What are Infectious Diseases of the GI Tract?
An infectious disease of the gastrointestinal (GI) tract is a disorder caused by organisms like bacteria, viruses, parasites or fungi. Humans have many organisms living in and on our bodies, and while they are usually harmless, some may cause disease. Different infectious diseases may be passed from person to person, transmitted by animals or insects or even by consuming contaminated food or water.
Overall, the symptoms of an infectious disease of the GI tract will differ depending on the specific organisms causing the infection. General signs may include:
- Muscle aches.
Types of Infectious Disease of the GI Tract
Infectious diseases are broken down into four main causes, including bacteria, viruses, fungi and parasites. Here we have compiled information regarding these different types of infections and their treatments.
Viral Infections of the GI Tract
A viral infection occurs when a harmful virus in the body reproduces and spreads. Viruses can be spread in a variety of ways, including through touch, saliva, the air, sexual contact, insects or contaminated food or water.
There are many different types of viral infections that affect the GI tract. However, some of the most common include:
This highly contagious virus causes inflammation in the stomach and intestines, diarrhea, vomiting, fever and dehydration. It is most common in infants and young children but can affect adults as well. There is no specific treatment for rotavirus, though some medications may help with symptoms. The virus usually goes away on its own after two weeks.
Norovirus is a viral infection that causes a sudden onset of severe diarrhea and vomiting. It is more common in adults than children but can affect anyone of any age. It is spread through contaminated food or water or close contact with an infected person. There is no specific treatment, as this virus usually goes away on its own after about two to three days.
Bacterial Infections of the GI Tract
Bacteria are small organisms that are usually harmless. However, some types of bacteria can cause disease in humans. Bacteria can be spread through the air, food, water or living organisms.
Some common examples of bacterial infections of the GI tract are:
This occurs when bacteria cause an infection in the gut, causing inflammation in the intestines and stomach. Individuals may contract bacterial gastroenteritis from poor hygiene, close contact with animals or by consuming contaminated food or drink. Treatment involves staying hydrated and over-the-counter medications to control symptoms.
This is a highly contagious intestinal infection caused by a family of bacteria called shigella. Children under the age of 5 are most likely to get shigella, but it can affect anyone of any age. Mild cases usually go away on their own. However, antibiotics may be able to help more severe infections.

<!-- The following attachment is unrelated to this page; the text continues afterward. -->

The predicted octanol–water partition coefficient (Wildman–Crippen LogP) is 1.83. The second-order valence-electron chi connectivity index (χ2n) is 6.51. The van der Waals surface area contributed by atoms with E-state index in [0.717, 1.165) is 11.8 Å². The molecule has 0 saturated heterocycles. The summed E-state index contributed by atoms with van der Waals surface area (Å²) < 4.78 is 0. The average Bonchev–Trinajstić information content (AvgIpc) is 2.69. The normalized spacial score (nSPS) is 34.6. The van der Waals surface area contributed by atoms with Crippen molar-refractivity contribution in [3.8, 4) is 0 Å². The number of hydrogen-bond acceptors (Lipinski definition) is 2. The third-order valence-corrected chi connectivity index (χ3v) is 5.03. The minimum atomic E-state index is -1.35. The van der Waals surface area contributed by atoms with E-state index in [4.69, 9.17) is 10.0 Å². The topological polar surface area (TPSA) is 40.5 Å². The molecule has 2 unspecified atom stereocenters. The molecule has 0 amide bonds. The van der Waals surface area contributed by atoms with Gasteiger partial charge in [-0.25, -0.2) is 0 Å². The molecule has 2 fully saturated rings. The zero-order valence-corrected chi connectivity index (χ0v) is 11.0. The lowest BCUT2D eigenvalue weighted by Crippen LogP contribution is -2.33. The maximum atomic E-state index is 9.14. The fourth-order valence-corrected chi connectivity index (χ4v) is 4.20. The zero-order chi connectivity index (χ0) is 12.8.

The campylobacter infection is caused by bacteria ingested from contaminated food and water, especially undercooked poultry. Many times, this infection goes away on its own after some time. However, your doctor may prescribe antibiotics if your infection is more severe.
Fungal Infections of the GI Tract
A fungus is a type of organism that includes yeasts and molds. Sometimes, yeast can infect the gut, leading to unwanted symptoms and complications. The most common type of yeast in the GI tract is known as candida.
Candida is a type of yeast that naturally occurs in the intestines. However, an overgrowth of this yeast can lead to an infection called candidiasis. It is caused by inflammation in the GI tract which is often present in those with inflammatory bowel disease (IBD). It can also be caused by the use of acid reflux medication, taking too many antibiotics or having a condition that compromises your immune system. Candida can be treated with antifungal medications.
Parasitic Infections of the GI Tract
A parasitic infection of the GI tract is a condition in which a parasite infects the gut of humans. These parasites can live anywhere in the body but usually prefer the intestinal wall. Some examples of these parasitic infections include:
Tapeworms are flatworms that live in the intestines of some animals. People can contract tapeworms by eating undercooked meat from infected animals. There are many different types of tapeworms that can come from beef, pork or fish. If your doctor detects a tapeworm, the type of treatment will depend on the type of tapeworm, though they are usually treated with oral medication.
Giardia infection is caused by a microscopic parasite usually found in areas with poor sanitation or unsafe water supplies. It can spread through food or person-to-person contact. These infections usually clear up on their own within a couple of weeks, though certain medications such as Flagyl or Tindamax may be prescribed for those with severe infections.
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